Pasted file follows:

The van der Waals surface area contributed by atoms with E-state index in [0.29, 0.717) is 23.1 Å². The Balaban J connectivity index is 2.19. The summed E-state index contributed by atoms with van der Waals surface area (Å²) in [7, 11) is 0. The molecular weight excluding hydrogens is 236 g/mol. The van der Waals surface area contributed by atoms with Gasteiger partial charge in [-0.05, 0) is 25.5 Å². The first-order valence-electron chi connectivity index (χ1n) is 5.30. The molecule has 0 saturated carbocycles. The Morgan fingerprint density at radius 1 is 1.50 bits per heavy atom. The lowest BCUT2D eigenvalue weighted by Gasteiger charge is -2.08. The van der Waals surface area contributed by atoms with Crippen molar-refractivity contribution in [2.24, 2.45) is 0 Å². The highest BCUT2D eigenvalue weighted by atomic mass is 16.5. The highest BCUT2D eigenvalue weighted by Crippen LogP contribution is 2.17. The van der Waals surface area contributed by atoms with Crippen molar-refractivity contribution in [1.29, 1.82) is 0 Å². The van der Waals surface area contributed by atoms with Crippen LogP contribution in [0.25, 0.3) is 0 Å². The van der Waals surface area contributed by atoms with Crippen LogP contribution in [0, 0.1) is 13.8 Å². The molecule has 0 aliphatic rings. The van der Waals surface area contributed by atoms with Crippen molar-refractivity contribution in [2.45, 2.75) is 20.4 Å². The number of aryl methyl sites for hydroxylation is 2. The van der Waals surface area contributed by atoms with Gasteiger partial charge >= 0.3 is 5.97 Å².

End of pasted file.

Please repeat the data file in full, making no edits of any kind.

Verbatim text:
The van der Waals surface area contributed by atoms with E-state index in [0.29, 0.717) is 23.1 Å². The Balaban J connectivity index is 2.19. The summed E-state index contributed by atoms with van der Waals surface area (Å²) in [7, 11) is 0. The molecular weight excluding hydrogens is 236 g/mol. The van der Waals surface area contributed by atoms with Gasteiger partial charge in [-0.05, 0) is 25.5 Å². The first-order valence-electron chi connectivity index (χ1n) is 5.30. The molecule has 0 saturated carbocycles. The Morgan fingerprint density at radius 1 is 1.50 bits per heavy atom. The lowest BCUT2D eigenvalue weighted by Gasteiger charge is -2.08. The van der Waals surface area contributed by atoms with Crippen molar-refractivity contribution in [2.24, 2.45) is 0 Å². The highest BCUT2D eigenvalue weighted by atomic mass is 16.5. The highest BCUT2D eigenvalue weighted by Crippen LogP contribution is 2.17. The van der Waals surface area contributed by atoms with Crippen molar-refractivity contribution in [1.29, 1.82) is 0 Å². The van der Waals surface area contributed by atoms with Crippen LogP contribution in [0.25, 0.3) is 0 Å². The van der Waals surface area contributed by atoms with Crippen LogP contribution in [0, 0.1) is 13.8 Å². The molecule has 0 aliphatic rings. The van der Waals surface area contributed by atoms with Crippen molar-refractivity contribution in [2.45, 2.75) is 20.4 Å². The number of aryl methyl sites for hydroxylation is 2. The van der Waals surface area contributed by atoms with Gasteiger partial charge >= 0.3 is 5.97 Å².